Bridgeriver LLC May 2019

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The War Pigeon Who Saved the ‘Lost Battalion’

Teacher Appreciation Week Is Here!

Classic French Omelet

Black Gold

Why Do We Compost? Besides giving gardens and lawns significant nutrients, composting also reduces landfills. According to the United States EPA, “Food scraps and yard waste together currently make up about 30 percent of what we throw away.” Organic material often takes longer to decompose in a landfill due to being wrapped in plastic. The more organic material that is composted, the quicker it can deteriorate. Learn About Composting Day The best way to recognize this holiday is to learn as much as you can about composting. When you dive in, you’ll discover you can compost materials you never knew you could, including latex balloons and cardboard egg cartons. Once you do your research, you can start your very own compost by dedicating a part of your backyard to disposing of organic matter or by purchasing a compost bin. This article covers the basics of composting, but there’s still plenty more to learn! Head to your local farmers market or botanical garden and talk to the experts about any questions you have — they’ll be sure to give you some great tips.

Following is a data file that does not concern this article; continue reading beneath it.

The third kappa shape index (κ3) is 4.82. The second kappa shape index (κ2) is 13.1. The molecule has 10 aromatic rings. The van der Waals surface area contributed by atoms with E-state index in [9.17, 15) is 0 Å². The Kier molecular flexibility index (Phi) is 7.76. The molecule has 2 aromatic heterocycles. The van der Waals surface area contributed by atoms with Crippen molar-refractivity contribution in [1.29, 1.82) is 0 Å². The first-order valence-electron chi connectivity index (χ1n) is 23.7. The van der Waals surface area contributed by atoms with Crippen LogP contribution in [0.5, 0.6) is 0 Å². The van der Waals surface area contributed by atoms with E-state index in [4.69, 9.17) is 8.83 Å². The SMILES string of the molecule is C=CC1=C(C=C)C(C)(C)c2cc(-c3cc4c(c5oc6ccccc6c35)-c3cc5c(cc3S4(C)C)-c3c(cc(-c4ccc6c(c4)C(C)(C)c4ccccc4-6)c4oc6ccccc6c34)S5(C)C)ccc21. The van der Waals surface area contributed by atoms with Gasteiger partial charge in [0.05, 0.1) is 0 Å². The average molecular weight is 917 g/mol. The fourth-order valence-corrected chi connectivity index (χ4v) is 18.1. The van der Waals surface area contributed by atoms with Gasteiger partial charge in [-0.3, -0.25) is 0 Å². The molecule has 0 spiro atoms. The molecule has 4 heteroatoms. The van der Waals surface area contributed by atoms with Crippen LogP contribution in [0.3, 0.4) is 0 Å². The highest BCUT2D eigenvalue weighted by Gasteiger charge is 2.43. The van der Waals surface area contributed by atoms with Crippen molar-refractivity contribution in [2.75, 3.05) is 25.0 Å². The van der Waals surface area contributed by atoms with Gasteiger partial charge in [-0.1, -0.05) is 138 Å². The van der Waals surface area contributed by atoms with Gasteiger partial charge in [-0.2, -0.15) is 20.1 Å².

Most people have heard of composting one way or another. Your mom might have kept a bin in the backyard for overripe Halloween pumpkins, yard clippings, and egg shells. You might even have a coworker who boasts about the giant compost pile they use to fertilize their garden and lawn. Whatever your level of composting knowledge may be, there is always more to learn about this popular and extremely beneficial method for handling organic food waste. Luckily, May 29 is National Learn About Composting Day! This day provides a great opportunity to introduce yourself to and begin the conversation about composting if you haven’t already. Below are a few answers to your basic composting questions to get you started. What Is Compost? Compost is decomposed organic matter, which is especially good for people who have gardens or aspire to live a sustainable lifestyle. People put coffee grounds; vegetable scraps; paper products, including receipts, paper towels, and tissues; and wood chips, leaves, and other types of waste that are not categorized as processed food, meats, or fish products in their compost bin. Compost can stabilize gardening soil, keep the soil from contracting diseases, and help the ground retain moisture.

Black Gold for Your Garden Soil

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